Our case is unique in several aspects as the patient first presented with non-specific symptoms such as fever, diffuse pain in abdomen, chest x- ray was normal. Patient fever responded on initial treatment with metronidazole which recurs after 7 days. USG initial reported pyogenic liver abscess, so was managed on lines of pyogenic abscess. Sonographic features differentiating from typical liver abscess were no internal or peripheral vascularity and no cystic/liquefied component. Still after extensive radiological investigations, final diagnosis was made on liver biopsy which showed granuloma with AFB stain positive. This case reminds us of the fact that though hepatic TB is a rare phenomenon, we always keep it as differential while dealing with cases of PUO and liver abscesses not responding to treatment.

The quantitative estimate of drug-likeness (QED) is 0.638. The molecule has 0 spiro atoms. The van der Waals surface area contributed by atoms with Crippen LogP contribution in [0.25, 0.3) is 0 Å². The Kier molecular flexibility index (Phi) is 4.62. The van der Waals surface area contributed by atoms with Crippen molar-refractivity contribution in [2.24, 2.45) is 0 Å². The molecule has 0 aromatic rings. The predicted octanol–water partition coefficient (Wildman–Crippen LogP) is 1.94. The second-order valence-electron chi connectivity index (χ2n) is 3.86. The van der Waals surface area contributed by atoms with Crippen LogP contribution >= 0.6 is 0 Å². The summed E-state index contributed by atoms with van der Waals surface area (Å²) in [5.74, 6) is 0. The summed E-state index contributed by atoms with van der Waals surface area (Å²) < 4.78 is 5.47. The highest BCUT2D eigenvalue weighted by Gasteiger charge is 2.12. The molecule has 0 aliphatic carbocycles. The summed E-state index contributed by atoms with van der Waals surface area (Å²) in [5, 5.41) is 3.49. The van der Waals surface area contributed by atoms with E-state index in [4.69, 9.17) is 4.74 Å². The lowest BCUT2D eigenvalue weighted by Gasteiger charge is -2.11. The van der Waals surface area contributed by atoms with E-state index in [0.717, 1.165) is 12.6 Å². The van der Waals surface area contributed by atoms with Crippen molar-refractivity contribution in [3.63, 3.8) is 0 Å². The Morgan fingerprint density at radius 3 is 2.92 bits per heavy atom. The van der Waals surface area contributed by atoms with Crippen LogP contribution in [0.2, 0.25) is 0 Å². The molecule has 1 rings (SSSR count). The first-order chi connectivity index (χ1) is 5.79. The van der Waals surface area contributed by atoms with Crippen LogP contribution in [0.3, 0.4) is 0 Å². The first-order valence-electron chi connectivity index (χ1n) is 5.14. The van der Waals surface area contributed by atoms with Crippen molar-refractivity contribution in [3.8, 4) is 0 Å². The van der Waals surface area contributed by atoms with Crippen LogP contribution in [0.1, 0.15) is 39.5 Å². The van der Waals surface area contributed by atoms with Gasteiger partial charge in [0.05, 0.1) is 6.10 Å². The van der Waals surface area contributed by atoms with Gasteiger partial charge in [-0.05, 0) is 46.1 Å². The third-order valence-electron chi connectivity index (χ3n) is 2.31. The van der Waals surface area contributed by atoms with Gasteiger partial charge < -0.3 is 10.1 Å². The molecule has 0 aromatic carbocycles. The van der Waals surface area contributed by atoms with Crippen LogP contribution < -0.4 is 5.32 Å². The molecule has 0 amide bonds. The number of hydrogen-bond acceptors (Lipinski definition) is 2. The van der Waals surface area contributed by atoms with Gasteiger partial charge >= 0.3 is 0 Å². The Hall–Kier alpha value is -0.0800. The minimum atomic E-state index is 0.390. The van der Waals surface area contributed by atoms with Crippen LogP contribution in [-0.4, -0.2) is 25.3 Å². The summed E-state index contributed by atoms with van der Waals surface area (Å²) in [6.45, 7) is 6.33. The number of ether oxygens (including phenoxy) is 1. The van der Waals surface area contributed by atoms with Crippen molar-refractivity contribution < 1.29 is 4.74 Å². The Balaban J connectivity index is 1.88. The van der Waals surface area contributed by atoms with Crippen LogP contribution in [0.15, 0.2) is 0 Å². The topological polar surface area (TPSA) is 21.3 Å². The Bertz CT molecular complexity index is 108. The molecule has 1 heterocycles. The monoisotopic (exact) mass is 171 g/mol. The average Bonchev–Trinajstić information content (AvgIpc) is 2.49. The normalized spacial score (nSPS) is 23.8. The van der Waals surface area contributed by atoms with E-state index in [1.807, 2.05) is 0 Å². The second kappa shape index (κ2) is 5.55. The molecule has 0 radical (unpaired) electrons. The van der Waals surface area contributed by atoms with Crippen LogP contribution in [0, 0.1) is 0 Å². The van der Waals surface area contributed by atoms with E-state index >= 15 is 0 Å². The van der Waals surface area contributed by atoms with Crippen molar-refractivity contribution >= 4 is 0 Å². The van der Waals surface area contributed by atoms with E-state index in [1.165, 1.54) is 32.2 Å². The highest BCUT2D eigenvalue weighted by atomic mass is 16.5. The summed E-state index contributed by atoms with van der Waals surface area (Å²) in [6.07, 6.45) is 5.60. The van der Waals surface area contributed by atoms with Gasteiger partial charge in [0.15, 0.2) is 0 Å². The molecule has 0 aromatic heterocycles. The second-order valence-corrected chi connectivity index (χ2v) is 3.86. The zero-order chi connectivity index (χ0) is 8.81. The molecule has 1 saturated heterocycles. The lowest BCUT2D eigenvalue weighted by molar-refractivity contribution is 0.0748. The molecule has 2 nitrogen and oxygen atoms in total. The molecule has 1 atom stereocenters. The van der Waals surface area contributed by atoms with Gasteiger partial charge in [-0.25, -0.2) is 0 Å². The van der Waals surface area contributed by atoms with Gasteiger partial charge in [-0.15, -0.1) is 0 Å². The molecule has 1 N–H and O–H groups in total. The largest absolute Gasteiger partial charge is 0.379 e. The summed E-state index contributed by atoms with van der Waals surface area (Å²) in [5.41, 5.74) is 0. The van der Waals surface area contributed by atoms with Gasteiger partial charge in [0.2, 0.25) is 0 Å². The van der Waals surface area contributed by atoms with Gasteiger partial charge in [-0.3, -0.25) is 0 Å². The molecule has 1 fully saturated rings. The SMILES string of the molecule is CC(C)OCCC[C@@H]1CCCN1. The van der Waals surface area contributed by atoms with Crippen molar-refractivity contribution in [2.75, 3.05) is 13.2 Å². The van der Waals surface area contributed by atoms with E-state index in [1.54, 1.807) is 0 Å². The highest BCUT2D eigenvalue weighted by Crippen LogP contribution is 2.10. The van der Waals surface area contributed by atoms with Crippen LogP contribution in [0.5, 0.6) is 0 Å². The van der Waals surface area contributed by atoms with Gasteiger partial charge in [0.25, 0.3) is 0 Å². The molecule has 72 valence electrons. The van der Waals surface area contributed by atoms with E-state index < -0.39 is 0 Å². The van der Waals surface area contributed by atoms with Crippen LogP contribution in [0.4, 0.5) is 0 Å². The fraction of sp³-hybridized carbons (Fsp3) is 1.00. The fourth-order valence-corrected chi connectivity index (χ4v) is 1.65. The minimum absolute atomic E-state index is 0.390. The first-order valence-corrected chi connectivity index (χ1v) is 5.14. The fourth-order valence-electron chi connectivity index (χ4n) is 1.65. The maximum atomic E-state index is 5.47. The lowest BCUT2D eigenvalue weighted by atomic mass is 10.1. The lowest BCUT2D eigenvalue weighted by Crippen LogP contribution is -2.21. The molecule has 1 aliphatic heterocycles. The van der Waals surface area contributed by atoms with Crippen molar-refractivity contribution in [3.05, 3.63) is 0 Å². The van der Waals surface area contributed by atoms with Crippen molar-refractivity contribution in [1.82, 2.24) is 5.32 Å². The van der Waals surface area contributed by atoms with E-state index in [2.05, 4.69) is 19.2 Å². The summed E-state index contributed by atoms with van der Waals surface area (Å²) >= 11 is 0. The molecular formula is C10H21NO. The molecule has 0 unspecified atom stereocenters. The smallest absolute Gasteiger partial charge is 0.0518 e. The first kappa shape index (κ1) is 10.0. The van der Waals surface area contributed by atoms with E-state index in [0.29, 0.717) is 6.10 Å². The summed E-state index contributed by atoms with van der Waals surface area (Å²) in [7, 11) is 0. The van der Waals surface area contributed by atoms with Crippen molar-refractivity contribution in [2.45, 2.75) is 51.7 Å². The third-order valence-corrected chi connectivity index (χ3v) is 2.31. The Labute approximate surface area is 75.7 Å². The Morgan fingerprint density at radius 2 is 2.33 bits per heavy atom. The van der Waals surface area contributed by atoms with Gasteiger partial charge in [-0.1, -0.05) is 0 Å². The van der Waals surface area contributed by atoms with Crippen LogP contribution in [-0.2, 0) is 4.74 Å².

Declaration of patient consent

The authors certify that they have obtained all appropriate patient consent forms. In the form the patient(s) has/have given his/her/their consent for his/her/their images and other clinical information to be reported in the journal. The patients understand that their names and initials will not be published and due efforts will be made to conceal their identity, but anonymity cannot be guaranteed.

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Conflicts of interest

There is no conflicts of interest.

  References Top

WHO. Tuberculosis (TB). Global Tuberculosis Report 2013. Geneva: World Health Organization, 2013. Available from: http://www.who.int/tb/publications/global_report/gtbr12_main.pdf. [Last accessed on 2014 March 18].  Back to cited text no. 1
Mert A, Ozaras R, Tabak F, Ozturk R, Bilir M. Localized hepatic tuberculosis. Eur J Intern Med 2003;14:511-2.  Back to cited text no. 2